Kenneth Eugene Parsons

1958 -

Ken Parsons, brass performer and conductor, has taught for nearly thirty years at all levels in the Seventh-day Adventist educational system. He is presently an associate professor at Southern Adventist University, a position he has held since 2000.

Ken was born in Boulder, Colorado, one of three children of Bernie and Sally Rushold Parsons. Both parents had had extensive musical training and were active musicians.  He recently wrote,

My mother and her brother were musically active from a very young age, both as vocalists. My mother began playing piano quite early and played and sang as a student at Maplewood Academy, where she often accompanied classmate Orlo Gilbert. She taught piano privately for many years, was organist at our SDA church, a local Episcopal church, and a local funeral home and sang many solos as well as in a ladies\' trio.

My father learned piano early, played cornet throughout middle and high school, and played in a trumpet trio for several years. He inspired me to take up the trumpet. We played duets often, always with my mother accompanying. Later, we played trios with my brother Larry on trombone. My sister Kathy played piano and flute. She occasionally accompanied us as well. I started piano lessons in second grade and cornet in fourth grade, switching to trumpet in ninth grade.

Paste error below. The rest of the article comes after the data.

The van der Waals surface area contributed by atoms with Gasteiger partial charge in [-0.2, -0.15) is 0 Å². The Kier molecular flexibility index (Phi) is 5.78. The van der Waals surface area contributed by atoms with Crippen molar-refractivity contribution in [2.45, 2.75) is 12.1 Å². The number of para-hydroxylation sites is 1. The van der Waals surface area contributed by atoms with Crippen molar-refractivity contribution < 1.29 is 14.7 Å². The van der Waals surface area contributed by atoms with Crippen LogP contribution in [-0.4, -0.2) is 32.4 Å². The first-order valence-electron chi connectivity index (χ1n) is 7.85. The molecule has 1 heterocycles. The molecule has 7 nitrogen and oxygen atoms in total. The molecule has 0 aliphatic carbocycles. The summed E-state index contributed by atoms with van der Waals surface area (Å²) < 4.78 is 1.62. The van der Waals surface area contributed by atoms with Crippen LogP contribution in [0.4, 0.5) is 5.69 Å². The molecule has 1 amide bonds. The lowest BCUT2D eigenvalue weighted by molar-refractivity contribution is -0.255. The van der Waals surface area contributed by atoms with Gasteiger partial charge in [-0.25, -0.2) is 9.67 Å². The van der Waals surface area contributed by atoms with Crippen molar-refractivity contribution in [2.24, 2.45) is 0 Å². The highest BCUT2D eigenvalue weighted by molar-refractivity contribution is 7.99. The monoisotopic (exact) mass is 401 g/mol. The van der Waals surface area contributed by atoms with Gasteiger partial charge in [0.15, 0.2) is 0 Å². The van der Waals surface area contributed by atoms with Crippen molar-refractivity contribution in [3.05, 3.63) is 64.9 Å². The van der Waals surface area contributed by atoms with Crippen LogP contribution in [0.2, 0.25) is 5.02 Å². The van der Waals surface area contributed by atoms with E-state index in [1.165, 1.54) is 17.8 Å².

Ken took lessons from Frank Baird at the University of Boulder while still in grade school, an experience that gave him a solid technical foundation. He played in the band under Becky Carlisle at Boulder Junior Academy until his family moved to Corvallis, Oregon, when he was fourteen. Due to braces and a very small school band, his interest in the trumpet waned at that time, and he took guitar lessons for two years, an experience he enjoyed, and one that later facilitated learning music theory in college.

He attended Columbia Adventist Academy, where he played in the band and took trumpet lessons from David Grams and James Testerman.  Grams started him thinking about possibly pursuing a career in music, and Testerman, a trumpet player, inspired him to pursue trumpet performance, taking him to brass recitals and introducing him to brass ensemble literature.

After graduating from CAA in 1977, Ken enrolled at Walla Walla College, now University, as a theology major, though still very interested in music.  He recently wrote about his uncertainty at this time:

Even though I was very interested in music and thought I\'d like to be a band director, I didn\'t think I was a good enough performer to do it. I did feel that God wanted me in some sort of ministry, so I began college as a theology major. I never really "fit in," though. I was in the band and brass choir and taking trumpet lessons and would walk past the theory classroom and almost salivate - I wanted in there so badly. When I mentioned this to one of the theology faculty, he suggested a double major. I didn\'t need to think twice about that idea!